<i>In partnership with The National Ballet of Canada, through the Emerging Dance Critics Programme, we are providing one-on-one editorial mentorship and publishing exposure to a selected group of emerging dance writers who have demonstrated an investment in the field. Over the course of June 2014, this group of writers will produce reviews about the summer season, which will be edited according to our standards and posted in this dedicated column.</i>
A decade after its debut, James Kudelka’s innovative adaptation of Cinderella is enjoying its third run with The National Ballet of Canada from June 4 to 12. It’s not surprising that this vibrant production is back, as its brilliant blend of a classic tale with innovative dance is a real crowd-pleaser.
One of the world’s most beloved fairy tales, Cinderella was written by Charles Perrault in the seventeenth century, based on popular folk tales of the time with origins much further back in history. The tale’s remarkable staying power is often attributed to its messages of hope in the face of adversity and redemption through love — themes that have struck a deep and universal chord with audiences. Sergei Prokofiev’s score was originally composed and performed in the Soviet Union during the Second World War, and since its initial performance in England in 1948 with the Sadler’s Wells Ballet, this popular ballet has come to be considered a touchstone of the art form.
While the timelessness of Cinderella’s themes is evident, the resilience of any work lies in its ability to resonate across generations. Remaining relevant requires a facelift now and again. That is precisely what Kudelka’s delightful adaptation provides, both thematically and visually.
Beautifully staged against the whimsical backdrop of David Boechler’s costumes and set, an imaginative hybrid of art deco design and 1960s fabric prints, the ballet provides a perfect blend of the sublime and the ridiculous. A sense of fantasy is swiftly established, as the worlds of dream and reality meld when masked characters emerge from the chimney to dance with Cinderella in her kitchen. Oversized set pieces and backdrops evoke an enchanting Alice in Wonderland sense of magic and the surreal throughout.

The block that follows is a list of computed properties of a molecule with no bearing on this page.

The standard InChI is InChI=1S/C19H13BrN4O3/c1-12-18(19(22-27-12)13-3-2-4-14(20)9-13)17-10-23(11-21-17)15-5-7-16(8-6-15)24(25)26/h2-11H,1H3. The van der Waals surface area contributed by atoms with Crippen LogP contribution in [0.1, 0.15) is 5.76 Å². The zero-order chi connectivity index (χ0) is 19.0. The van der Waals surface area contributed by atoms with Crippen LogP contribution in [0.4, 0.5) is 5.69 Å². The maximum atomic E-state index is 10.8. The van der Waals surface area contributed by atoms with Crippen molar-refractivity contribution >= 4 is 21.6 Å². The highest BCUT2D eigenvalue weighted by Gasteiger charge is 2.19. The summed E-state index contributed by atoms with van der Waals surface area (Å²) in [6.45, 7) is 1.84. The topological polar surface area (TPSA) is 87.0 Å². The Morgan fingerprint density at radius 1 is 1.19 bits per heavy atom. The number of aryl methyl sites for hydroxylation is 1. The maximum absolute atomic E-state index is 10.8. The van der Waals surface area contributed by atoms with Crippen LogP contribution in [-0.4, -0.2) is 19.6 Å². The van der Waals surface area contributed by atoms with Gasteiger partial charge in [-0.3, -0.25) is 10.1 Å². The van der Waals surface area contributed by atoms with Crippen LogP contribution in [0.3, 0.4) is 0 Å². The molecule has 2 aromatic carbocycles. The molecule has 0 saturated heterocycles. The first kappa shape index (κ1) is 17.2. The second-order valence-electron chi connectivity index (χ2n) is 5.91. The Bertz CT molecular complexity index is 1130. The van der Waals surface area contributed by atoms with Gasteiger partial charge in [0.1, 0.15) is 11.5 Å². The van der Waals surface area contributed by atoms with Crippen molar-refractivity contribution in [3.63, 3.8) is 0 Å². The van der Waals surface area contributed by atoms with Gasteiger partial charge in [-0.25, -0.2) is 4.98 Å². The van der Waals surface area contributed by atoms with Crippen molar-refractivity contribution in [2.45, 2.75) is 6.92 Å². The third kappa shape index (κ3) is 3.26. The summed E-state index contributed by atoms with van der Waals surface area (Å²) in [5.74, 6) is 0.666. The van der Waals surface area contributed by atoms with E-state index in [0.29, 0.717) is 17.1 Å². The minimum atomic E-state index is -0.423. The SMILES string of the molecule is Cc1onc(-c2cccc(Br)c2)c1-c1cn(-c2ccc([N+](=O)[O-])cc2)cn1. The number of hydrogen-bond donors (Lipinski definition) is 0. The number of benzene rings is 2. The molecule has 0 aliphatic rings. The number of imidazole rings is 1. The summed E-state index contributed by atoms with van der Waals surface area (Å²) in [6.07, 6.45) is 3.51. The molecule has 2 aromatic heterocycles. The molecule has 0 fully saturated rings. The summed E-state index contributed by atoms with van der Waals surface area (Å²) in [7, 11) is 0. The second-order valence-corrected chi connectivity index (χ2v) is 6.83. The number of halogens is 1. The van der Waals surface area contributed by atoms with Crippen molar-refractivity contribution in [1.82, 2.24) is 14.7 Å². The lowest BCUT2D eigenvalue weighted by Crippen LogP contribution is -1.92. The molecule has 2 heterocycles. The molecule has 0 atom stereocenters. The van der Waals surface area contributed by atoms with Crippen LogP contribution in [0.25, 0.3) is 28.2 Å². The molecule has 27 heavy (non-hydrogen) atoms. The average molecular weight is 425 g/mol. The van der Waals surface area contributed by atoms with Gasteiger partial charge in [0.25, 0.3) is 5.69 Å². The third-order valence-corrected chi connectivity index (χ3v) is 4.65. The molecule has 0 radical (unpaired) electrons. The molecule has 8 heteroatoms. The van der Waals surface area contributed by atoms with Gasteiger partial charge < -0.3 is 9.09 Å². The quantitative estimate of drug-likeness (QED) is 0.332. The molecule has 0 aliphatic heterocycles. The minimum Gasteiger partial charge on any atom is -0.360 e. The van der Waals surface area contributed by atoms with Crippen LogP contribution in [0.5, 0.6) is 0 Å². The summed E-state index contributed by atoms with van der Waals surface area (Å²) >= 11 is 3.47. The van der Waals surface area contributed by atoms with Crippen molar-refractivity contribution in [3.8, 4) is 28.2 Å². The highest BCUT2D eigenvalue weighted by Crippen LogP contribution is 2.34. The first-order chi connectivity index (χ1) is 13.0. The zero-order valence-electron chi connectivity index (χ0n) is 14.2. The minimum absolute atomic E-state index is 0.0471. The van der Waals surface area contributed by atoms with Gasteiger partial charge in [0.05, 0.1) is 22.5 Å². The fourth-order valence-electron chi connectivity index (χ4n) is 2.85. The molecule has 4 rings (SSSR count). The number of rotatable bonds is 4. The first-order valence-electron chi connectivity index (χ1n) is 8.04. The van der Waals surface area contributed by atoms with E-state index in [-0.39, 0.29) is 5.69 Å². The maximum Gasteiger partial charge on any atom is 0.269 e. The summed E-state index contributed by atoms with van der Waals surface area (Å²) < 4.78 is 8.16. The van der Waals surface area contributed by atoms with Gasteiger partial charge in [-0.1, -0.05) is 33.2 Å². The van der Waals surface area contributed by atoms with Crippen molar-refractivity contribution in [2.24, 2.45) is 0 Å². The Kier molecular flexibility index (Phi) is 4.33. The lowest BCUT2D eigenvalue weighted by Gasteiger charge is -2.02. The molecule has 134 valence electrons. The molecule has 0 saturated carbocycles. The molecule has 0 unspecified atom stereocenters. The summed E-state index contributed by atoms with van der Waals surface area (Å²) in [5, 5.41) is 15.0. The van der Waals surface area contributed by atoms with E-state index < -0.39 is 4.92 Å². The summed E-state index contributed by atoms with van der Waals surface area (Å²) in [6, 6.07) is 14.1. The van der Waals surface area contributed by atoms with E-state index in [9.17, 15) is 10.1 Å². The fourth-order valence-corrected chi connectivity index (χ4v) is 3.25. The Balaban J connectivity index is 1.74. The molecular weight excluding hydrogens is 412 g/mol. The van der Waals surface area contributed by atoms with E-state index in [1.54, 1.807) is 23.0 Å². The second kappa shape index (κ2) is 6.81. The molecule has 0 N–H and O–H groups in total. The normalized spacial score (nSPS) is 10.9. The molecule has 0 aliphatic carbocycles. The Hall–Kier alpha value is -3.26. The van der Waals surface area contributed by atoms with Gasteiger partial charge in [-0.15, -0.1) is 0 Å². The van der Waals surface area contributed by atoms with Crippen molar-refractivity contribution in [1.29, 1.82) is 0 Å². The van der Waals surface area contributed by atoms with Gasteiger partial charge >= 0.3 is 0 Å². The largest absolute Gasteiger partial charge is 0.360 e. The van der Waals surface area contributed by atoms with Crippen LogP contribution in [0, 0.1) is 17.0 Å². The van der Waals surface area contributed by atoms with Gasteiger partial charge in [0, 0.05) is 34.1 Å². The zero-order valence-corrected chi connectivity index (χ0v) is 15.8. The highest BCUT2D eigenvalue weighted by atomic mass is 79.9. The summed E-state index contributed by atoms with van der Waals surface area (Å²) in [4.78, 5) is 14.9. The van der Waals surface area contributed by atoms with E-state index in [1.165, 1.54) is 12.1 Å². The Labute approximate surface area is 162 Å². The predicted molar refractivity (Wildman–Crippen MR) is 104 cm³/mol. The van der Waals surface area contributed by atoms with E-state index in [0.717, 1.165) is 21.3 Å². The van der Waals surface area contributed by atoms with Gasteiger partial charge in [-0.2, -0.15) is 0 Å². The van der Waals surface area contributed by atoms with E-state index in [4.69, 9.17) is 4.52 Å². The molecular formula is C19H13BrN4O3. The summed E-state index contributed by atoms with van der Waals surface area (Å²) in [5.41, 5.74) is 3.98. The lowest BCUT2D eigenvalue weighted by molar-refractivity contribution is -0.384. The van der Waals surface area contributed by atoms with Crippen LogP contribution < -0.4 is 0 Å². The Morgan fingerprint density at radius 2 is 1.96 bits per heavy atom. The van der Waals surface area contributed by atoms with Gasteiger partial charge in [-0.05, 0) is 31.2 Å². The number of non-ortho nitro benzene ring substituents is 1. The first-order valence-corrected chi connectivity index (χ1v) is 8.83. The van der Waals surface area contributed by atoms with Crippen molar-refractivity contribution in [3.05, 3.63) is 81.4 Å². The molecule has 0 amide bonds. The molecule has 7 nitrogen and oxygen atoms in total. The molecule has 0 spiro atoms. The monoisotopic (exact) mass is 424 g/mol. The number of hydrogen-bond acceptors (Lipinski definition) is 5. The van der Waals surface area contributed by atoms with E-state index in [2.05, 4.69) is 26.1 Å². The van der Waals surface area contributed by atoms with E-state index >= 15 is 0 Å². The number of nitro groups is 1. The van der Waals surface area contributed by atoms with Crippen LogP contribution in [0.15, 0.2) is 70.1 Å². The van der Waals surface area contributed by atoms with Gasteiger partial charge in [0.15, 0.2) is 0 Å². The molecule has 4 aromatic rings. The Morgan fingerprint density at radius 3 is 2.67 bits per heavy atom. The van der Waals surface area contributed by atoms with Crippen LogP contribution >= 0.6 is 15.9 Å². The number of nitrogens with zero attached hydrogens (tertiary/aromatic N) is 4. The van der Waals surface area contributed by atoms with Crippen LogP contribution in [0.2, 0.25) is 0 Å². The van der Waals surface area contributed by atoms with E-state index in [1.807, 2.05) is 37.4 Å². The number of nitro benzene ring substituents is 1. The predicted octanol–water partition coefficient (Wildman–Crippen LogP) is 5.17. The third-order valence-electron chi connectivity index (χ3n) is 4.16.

Sonia Rodriguez and Guillaume Côté, the stars of the ballet’s original 2004 run, were radiant on opening night in their return as Cinderella and her prince. The highly stylized production seamlessly incorporates various types of dance, from flamenco to flapper, bharatanatyam to geisha, while Cinderella and the prince maintain a classical style throughout. The juxtaposition of their classicism with the bold scenery and the more modern, aggressive dances of the corps de ballet brilliantly highlights a main theme of the story – the vulnerability of their love. The imaginative blend of dance forms guarantees many fascinating sequences, with highlights including the blossoms’s dance, the ball, and a jarring sequence by dancers wearing pumpkin heads announcing that Cinderella’s time at the ball has come to an abrupt end. Throughout the ballet, Cinderella’s drunken stepmother and stepsisters provide delightful distractions, stealing scenes with their garish costumes and hilarious pantomime-influenced hijinks.
Kudelka’s excellent production boasts several standout moments that had the little girl across the aisle from me enraptured, in some cases holding her hand to her mouth, no less. Not to give too much away, but most of these moments revolve around pumpkins and Cinderella’s arrival at the ball. Another particularly inspired sequence sees the prince travelling the globe. This fascinating sequence, which had been cut from previous adaptations and was restored by Kudelka, plays out like the travel montage of a classic Hollywood movie happening live in front of you, with enormous stylized patterns evocative of maps of the earth and the sky projected behind the prince as he encounters figures from all corners of the globe, including (much to the audience’s delight) a skier in a big striped Hudson’s Bay coat.
Whether you are young or old, into fairy tales or prefer cutting-edge theatre, Kudelka’s inspired reinterpretation of this classic tale will not disappoint.
<i>Reading Writing Dancing is one of The Dance Current’s educational programs, providing workshops, seminars, mentorship and professional development to emerging and established dance writers alike. As part of our commitment to the field, we partner with like-minded organizations to educate dance readers and dance writers, providing public access to dance art and culture, and facilitating dance literacy and appreciation.</i>
Tagged: Ballet, Emerging Arts Critics Programme, ON , Toronto